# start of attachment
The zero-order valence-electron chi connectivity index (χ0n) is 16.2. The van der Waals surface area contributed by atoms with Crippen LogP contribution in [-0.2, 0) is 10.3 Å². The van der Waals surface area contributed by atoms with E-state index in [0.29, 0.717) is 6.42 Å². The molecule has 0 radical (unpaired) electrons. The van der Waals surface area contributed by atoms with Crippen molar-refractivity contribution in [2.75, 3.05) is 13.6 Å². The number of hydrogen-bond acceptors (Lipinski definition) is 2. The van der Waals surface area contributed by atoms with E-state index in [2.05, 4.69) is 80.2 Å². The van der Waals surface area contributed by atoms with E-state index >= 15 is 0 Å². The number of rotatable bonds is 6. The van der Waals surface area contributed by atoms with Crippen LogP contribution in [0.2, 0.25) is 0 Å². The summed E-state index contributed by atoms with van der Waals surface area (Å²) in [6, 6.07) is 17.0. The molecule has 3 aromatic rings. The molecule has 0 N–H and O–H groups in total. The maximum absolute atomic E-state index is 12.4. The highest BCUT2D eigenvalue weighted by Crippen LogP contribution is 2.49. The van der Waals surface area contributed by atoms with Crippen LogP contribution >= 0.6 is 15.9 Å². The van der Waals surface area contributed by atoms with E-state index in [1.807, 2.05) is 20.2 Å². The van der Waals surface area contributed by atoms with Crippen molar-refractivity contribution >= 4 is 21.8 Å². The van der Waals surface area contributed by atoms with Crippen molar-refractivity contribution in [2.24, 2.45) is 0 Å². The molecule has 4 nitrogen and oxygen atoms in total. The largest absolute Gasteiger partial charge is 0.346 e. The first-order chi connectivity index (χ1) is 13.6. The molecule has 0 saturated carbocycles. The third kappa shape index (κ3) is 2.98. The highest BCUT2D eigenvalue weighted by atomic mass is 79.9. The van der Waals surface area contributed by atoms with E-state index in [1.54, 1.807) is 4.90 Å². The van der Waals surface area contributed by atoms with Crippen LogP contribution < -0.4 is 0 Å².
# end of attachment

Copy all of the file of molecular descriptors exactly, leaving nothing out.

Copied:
The zero-order valence-electron chi connectivity index (χ0n) is 16.2. The van der Waals surface area contributed by atoms with Crippen LogP contribution in [-0.2, 0) is 10.3 Å². The van der Waals surface area contributed by atoms with E-state index in [0.29, 0.717) is 6.42 Å². The molecule has 0 radical (unpaired) electrons. The van der Waals surface area contributed by atoms with Crippen molar-refractivity contribution in [2.75, 3.05) is 13.6 Å². The number of hydrogen-bond acceptors (Lipinski definition) is 2. The van der Waals surface area contributed by atoms with E-state index in [2.05, 4.69) is 80.2 Å². The van der Waals surface area contributed by atoms with E-state index >= 15 is 0 Å². The number of rotatable bonds is 6. The van der Waals surface area contributed by atoms with Crippen LogP contribution in [0.2, 0.25) is 0 Å². The summed E-state index contributed by atoms with van der Waals surface area (Å²) in [6, 6.07) is 17.0. The molecule has 3 aromatic rings. The molecule has 0 N–H and O–H groups in total. The maximum absolute atomic E-state index is 12.4. The highest BCUT2D eigenvalue weighted by Crippen LogP contribution is 2.49. The van der Waals surface area contributed by atoms with Crippen LogP contribution >= 0.6 is 15.9 Å². The van der Waals surface area contributed by atoms with E-state index in [1.807, 2.05) is 20.2 Å². The van der Waals surface area contributed by atoms with Crippen molar-refractivity contribution >= 4 is 21.8 Å². The van der Waals surface area contributed by atoms with Crippen molar-refractivity contribution in [2.24, 2.45) is 0 Å². The molecule has 4 nitrogen and oxygen atoms in total. The largest absolute Gasteiger partial charge is 0.346 e. The first-order chi connectivity index (χ1) is 13.6. The molecule has 0 saturated carbocycles. The third kappa shape index (κ3) is 2.98. The highest BCUT2D eigenvalue weighted by atomic mass is 79.9. The van der Waals surface area contributed by atoms with E-state index in [1.54, 1.807) is 4.90 Å². The van der Waals surface area contributed by atoms with Crippen LogP contribution < -0.4 is 0 Å².